CRAT (Charitable Remainder Annuity Trust):

  • Payout Rate: Given the trust length and the IRS’s discount rate, she will receive 5.39% of the trust’s initial value every year.
  • Annual Payments: The trust was originally worth $1 million, so Erica will receive $53,900, or 5.39%, every year.
  • Up-front Charitable Deduction: $100,000
  • Total Payouts After Donating Charitable Remainder: $647,268

Standard CRUT: (More on the different CRUT structures)

  • Payout Rate: Erica is entitled to receive 11.04% of the trust’s assets annually for 20 years.
  • Annual Payments: In year 1, Erica would receive $117,742 (assuming the assets are valued at the end of the year after they’ve had a chance to grow a bit); because her payout rate of 11.04% exceeds the asset growth rate of 8%, the trust’s value and payments will decrease over time.
  • Up-front Charitable Deduction: $100,000
  • Total Payouts After Donating Charitable Remainder: $1,483,400

Why does a CRUT perform so much better on average?

No doubt you noticed the bottom line: The total payouts from Erica’s CRUT are significantly higher than from a CRAT. Why is that so? It’s simple: A CRUT’s annual distributions are defined as a percentage of the trust’s assets, measured that year, whereas a CRAT’s annual distributions are a fixed percentage of the trust’s starting value. Assuming that the trust grows in value over time — a fair assumption for our users, most of whom will aim to match historical market returns. Then, the distributions will be much larger if they connect to the trust’s growing value rather than how much the assets were worth on day 1.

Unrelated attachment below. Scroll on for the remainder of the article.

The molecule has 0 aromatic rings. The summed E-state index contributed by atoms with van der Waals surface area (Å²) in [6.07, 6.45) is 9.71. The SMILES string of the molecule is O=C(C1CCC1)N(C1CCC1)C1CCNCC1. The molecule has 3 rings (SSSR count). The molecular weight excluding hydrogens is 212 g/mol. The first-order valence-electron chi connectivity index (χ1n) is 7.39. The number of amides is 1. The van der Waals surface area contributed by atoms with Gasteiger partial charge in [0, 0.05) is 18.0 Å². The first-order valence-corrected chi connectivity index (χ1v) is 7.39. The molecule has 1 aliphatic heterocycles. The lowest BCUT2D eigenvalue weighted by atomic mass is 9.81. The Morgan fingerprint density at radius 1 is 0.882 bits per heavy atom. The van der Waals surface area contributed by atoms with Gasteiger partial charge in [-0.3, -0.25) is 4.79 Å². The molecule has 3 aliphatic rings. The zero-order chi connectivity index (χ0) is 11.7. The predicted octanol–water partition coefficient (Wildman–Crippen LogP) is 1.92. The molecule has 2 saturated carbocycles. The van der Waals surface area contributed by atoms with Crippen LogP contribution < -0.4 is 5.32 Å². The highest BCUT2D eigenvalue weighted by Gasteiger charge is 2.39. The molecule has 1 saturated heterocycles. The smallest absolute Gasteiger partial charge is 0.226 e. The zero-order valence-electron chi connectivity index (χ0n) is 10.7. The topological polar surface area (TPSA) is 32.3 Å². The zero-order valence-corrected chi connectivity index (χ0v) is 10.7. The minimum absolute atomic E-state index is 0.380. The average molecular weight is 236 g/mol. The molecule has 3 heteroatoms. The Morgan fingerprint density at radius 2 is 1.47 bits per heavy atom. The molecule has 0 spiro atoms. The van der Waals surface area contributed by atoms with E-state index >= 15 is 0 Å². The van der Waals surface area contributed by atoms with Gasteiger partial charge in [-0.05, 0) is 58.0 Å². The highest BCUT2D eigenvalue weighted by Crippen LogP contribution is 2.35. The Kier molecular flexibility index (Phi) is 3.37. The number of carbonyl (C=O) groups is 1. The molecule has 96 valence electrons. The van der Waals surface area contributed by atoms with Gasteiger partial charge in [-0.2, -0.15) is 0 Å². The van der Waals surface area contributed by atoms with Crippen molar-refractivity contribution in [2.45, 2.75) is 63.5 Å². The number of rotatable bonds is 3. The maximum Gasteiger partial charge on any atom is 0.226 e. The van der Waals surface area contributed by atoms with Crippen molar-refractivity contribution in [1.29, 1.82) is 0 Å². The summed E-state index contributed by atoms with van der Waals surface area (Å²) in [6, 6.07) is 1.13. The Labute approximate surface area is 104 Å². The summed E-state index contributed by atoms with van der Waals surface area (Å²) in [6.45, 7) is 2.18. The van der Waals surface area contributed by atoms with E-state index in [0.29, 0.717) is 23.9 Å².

Another benefit is adding additional assets to a CRUT whenever you’d like. Say you added $1m of stock in year one and then had another $1m in year five you wanted to defer taxes on; with a CRUT, you can continue contributing those assets. CRATs don’t offer the same benefit.

Next Steps

Charitable Remainder Trusts are robust tax planning structures. While CRATs and CRUTs are very similar, their crucial difference in calculating your distributions has massive implications. If you are willing to give up more significant distributions and are focused on a short timeline, you may prefer a CRAT. Why? Because you want certainty with your annual payments from the trust.

On the other hand, you may choose a CRUT if you wish the Charitable Remainder Trust to run for a more extended time or value more flexibility with the timing and amount of distributions. To know more about CRUTs, check out our comprehensive guide. Access our CRT calculator to evaluate the potential return on investment given your situation, or schedule a meeting with Valur’s experts.

About Valur

We have built a platform to give everyone access to the tax planning tools of the ultra-rich like Mark Zuckerberg (Facebook founder), Phil Knight (Nike founder), and others. Valur makes it simple and seamless for our customers to utilize the tax-advantaged structures that are otherwise expensive and inaccessible to build their wealth more efficiently. From picking the best strategy to taking care of all the setup and ongoing overhead, we make it easy.